Chief Boatswain Ernst Heilmann to Lieutenant Commander Clifford H. Roper
[Norfolk, Va., Feb. 4, 1930]
A Memory Sketch
As we are nearing the 32nd Anniversary of the battle of Manila Bay, there are no doubt a number of officers and men still about, who had the honor of sharing in Admiral Dewey’s victory, and whose minds are at this period turning back the book of time to review once more those history making events.
In close relation to those days there must still rest in those minds a desire to know something more of the presence and conduct of Admiral von Diederichs squadron in Manila Bay.
As a member of von Diederichs squadron at that time, I am supposed to know something about this, but if the Admiral himself knew, he certainly had taken good care that nobody else should know, in fact we of the crew never learned what was behind it all, and never gave it a second thought. Not even the customary rumors which always circulate through a ship’s company gave any indication what the squadrons purpose was at that time.
On the other hand we knew that it must have been a great source of annoyance to Admiral Dewey and in that respect experienced a more or less guilty feeling.
In my opinion the whole affair was a political blunder which has never been explained.
The nearest explanation which I myself got was from an article I read about twenty years ago in one of the leading American magazines, (I don’t remember which one) in short, this article quoted words similar to this: At an audience between the Kaiser and the American Embassador the latter had hinted the United States were not inclined to take on any foreign territory, and that it would not be amiss to have a few ships around.
Speaking from a sailormens viewpoint I must say that von Diederichs squadron was certainly not prepared to meet a sudden emergency for the following reason: It was the custom in the german Navy to relieve the ships companies belonging to the Asiatic fleet every two years.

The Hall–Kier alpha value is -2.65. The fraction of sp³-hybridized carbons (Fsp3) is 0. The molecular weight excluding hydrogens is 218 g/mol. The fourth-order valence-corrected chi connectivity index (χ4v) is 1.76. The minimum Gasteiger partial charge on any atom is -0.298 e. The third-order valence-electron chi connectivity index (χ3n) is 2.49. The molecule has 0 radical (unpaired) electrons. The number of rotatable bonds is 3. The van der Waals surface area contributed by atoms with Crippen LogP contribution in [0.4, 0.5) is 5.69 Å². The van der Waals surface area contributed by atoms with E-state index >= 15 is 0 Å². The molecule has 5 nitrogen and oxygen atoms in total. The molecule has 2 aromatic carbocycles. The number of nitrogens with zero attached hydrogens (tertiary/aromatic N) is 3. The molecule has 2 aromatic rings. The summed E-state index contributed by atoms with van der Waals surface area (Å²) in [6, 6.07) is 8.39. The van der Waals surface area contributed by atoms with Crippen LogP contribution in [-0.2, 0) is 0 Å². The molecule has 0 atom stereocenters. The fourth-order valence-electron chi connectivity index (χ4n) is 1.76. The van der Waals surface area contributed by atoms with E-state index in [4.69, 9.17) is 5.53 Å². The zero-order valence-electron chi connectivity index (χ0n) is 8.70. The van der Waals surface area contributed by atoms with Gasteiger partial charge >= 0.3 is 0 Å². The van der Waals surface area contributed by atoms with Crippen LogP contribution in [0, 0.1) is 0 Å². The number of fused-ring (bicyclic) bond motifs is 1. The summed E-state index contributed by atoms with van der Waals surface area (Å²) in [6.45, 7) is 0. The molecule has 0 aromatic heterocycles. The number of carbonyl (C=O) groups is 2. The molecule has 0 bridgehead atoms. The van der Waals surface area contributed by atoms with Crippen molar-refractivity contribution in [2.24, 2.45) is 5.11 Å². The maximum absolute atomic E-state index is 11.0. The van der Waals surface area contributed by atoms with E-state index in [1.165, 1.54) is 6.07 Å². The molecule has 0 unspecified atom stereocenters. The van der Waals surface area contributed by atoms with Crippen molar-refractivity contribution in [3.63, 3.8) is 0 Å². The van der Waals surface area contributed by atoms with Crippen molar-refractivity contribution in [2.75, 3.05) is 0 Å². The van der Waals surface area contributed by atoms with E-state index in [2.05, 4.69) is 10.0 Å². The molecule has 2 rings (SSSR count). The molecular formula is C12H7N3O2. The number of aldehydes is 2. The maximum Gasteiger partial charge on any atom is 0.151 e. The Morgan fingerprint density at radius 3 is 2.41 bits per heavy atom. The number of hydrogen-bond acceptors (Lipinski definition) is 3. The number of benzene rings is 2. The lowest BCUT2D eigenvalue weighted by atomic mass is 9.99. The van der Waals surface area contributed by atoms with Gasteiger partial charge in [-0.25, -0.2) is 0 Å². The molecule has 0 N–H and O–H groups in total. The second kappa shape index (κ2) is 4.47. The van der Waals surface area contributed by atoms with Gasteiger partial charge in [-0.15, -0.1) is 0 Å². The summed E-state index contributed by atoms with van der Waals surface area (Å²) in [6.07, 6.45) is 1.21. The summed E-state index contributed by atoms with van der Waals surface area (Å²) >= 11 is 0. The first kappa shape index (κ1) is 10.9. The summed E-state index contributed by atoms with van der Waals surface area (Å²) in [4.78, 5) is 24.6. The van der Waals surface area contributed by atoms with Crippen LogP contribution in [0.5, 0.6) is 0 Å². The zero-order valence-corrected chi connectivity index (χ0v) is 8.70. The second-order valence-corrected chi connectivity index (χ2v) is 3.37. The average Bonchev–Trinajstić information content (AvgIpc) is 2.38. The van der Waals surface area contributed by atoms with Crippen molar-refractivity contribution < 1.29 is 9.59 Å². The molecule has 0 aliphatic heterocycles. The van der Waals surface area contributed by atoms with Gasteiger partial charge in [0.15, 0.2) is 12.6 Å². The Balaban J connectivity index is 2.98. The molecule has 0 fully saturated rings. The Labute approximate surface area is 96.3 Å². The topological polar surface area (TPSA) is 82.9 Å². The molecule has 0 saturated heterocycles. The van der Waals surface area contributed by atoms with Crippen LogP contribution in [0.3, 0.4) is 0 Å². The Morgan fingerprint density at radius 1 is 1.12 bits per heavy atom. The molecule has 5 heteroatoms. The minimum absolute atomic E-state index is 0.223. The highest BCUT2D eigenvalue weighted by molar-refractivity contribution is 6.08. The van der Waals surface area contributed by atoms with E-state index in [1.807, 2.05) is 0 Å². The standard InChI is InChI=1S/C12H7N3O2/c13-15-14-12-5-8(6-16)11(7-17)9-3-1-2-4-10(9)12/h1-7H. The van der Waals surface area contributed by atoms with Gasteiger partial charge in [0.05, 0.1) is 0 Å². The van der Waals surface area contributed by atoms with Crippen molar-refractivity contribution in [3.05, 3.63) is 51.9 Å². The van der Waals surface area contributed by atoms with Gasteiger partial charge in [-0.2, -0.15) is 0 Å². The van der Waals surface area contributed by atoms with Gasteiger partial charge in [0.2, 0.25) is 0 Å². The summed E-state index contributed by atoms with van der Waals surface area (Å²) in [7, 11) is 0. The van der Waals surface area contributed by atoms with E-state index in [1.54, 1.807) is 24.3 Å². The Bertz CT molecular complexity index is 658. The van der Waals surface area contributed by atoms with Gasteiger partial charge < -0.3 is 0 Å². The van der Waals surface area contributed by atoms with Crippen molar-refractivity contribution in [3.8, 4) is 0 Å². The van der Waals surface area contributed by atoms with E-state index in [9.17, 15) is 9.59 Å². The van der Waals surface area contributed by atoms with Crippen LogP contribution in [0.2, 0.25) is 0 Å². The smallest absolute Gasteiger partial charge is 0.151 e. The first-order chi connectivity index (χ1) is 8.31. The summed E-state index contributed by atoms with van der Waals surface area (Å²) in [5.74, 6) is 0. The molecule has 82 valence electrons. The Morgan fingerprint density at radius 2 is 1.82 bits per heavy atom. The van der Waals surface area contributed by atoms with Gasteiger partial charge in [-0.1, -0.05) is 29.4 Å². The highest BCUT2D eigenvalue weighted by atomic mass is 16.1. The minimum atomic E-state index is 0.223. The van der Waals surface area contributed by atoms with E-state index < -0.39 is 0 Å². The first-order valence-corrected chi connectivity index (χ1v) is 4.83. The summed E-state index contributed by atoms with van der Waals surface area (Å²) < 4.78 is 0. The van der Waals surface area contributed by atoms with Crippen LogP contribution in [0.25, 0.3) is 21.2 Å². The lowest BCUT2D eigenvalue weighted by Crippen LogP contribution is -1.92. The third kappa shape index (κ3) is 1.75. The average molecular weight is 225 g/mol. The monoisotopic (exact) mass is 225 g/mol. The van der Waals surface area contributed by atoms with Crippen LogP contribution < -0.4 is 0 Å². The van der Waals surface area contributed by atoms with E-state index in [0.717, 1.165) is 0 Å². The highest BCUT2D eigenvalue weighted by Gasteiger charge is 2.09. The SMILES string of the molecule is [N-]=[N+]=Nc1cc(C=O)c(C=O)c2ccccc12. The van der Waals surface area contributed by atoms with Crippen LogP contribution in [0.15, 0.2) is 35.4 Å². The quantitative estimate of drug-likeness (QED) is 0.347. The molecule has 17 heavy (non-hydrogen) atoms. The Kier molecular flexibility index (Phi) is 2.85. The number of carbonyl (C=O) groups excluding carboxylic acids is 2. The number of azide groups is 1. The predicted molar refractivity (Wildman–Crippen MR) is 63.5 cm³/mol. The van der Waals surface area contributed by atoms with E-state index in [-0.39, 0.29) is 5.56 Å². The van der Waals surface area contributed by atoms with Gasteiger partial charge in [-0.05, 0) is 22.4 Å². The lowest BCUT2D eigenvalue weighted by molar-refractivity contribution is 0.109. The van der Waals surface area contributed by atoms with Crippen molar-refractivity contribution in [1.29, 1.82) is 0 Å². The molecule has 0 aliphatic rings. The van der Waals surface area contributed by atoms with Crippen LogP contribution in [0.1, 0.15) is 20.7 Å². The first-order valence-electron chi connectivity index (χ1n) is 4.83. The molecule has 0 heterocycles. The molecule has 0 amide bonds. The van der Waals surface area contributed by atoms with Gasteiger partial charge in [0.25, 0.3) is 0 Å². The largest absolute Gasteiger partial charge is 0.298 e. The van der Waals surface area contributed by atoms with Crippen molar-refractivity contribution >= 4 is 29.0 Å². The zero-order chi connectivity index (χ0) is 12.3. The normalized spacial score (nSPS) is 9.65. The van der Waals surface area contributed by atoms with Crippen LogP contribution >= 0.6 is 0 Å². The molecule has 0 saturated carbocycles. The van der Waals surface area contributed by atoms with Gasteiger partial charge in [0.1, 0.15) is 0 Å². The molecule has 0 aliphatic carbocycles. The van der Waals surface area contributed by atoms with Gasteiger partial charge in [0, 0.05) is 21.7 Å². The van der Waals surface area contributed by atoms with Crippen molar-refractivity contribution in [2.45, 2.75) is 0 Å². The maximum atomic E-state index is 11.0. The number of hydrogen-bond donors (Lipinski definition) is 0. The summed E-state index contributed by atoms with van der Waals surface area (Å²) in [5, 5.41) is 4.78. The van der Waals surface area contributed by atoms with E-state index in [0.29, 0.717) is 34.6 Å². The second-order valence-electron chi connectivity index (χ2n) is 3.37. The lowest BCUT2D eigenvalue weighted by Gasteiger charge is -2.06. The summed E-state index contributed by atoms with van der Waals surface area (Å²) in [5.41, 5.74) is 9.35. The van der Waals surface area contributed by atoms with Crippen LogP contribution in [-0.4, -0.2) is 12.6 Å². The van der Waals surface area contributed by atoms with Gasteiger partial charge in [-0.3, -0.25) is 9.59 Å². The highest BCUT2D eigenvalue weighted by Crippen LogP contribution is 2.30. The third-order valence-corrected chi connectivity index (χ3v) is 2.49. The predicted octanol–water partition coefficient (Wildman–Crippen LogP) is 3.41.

For this purpose a North German Lloyd, or Hamburg American Line steamer was generally chartered to act as transport.
In most cases, as it was on the ship to which I was detailed, the entire ships company, including half the officers were exchanged.
This of course was not considered a good policy, but the argument was in favor of that practice, because it was said, that in the long run, this would tend to make a more efficient and happier ships company.
Although no time was wasted to whip the crew into shape, it was never the less a very critical period, and especially so in case of an unexpected emergency.
This was exactly the condition von Diederichs squadron was in, when speculation where rife in Dewey’s ships, what the next move would be.
It must be remembered that with the exception of the petty officers, these men were mostly all recruits from the land population, with a sprinkling of men from the fishing fleets and merchant marine, conscripted for compulsory service.
I do not remember the dates, but on or about the time of Dewey’s victory, the transport Darmstadt with relief crews on board was standing in to Singapore, with its final destination Tsingtao, where German ships, under command of Prince Henry of Prussia were to be assembled for this periodical exchange of men.
I was one of the transports, and belonging to the Irene draft.
While on shore leave in Singapore we had not yet heard of the battle of Manila Bay.
Eighter it had not yet happened or it was due to the obsolete communications of those days, but our destination was suddenly changed and in place of going to Tsingtao, we were heading for Manila, where upon our arrival von Diedrichs squadron was already anchored off the city.
It was not until then that we on the transport learned of the battle.
I remember as we steamed up the Bay all eyes were directed towards Cavite where the victorious American ships where anchored and further inshore could be seen all that was left of the Spanish Armada, partly submerged, and laying on their beam ends.
The atmosphere of battle was still in the air, and could be felt by all who looked upon that scene.
We anchored in close proximity to our own ships, and immediately started the transfer by means of lighters.
The Irene, to which I was attached, was a cruiser of about 3000 tons, similar in shape to the Albany or New Orleans.
She was commanded by Captain Oppenheim and her armament consisted of six 15 centimeter and six guns of smaller caliber, three torpedo tubes, two on deck and one in the bow, and a number of machine guns, located in the fighting tops and bridge.